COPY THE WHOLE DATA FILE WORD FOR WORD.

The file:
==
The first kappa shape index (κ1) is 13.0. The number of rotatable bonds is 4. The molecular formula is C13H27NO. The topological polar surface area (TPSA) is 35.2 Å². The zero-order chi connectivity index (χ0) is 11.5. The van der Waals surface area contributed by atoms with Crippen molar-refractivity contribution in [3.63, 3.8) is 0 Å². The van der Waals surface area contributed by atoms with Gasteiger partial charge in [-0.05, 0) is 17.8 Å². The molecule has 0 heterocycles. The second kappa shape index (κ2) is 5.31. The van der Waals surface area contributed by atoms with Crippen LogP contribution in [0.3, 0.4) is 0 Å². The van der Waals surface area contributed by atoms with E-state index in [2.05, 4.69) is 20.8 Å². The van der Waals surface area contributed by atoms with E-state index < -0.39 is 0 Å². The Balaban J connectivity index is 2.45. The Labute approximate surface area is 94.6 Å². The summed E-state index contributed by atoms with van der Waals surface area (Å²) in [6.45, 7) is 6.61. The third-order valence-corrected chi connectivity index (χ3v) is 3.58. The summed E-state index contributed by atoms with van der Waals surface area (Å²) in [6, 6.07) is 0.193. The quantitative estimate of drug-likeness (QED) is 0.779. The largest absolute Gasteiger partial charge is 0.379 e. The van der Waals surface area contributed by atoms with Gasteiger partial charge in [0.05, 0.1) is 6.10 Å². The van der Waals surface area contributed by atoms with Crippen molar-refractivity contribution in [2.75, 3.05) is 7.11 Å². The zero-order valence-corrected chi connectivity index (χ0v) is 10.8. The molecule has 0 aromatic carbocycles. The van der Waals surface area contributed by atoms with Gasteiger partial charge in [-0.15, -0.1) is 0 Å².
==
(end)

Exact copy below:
The first kappa shape index (κ1) is 13.0. The number of rotatable bonds is 4. The molecular formula is C13H27NO. The topological polar surface area (TPSA) is 35.2 Å². The zero-order chi connectivity index (χ0) is 11.5. The van der Waals surface area contributed by atoms with Crippen molar-refractivity contribution in [3.63, 3.8) is 0 Å². The van der Waals surface area contributed by atoms with Gasteiger partial charge in [-0.05, 0) is 17.8 Å². The molecule has 0 heterocycles. The second kappa shape index (κ2) is 5.31. The van der Waals surface area contributed by atoms with Crippen LogP contribution in [0.3, 0.4) is 0 Å². The van der Waals surface area contributed by atoms with E-state index in [2.05, 4.69) is 20.8 Å². The van der Waals surface area contributed by atoms with E-state index < -0.39 is 0 Å². The Balaban J connectivity index is 2.45. The Labute approximate surface area is 94.6 Å². The summed E-state index contributed by atoms with van der Waals surface area (Å²) in [6.45, 7) is 6.61. The third-order valence-corrected chi connectivity index (χ3v) is 3.58. The summed E-state index contributed by atoms with van der Waals surface area (Å²) in [6, 6.07) is 0.193. The quantitative estimate of drug-likeness (QED) is 0.779. The largest absolute Gasteiger partial charge is 0.379 e. The van der Waals surface area contributed by atoms with Gasteiger partial charge in [0.05, 0.1) is 6.10 Å². The van der Waals surface area contributed by atoms with Crippen molar-refractivity contribution in [2.75, 3.05) is 7.11 Å². The zero-order valence-corrected chi connectivity index (χ0v) is 10.8. The molecule has 0 aromatic carbocycles. The van der Waals surface area contributed by atoms with Gasteiger partial charge in [-0.15, -0.1) is 0 Å².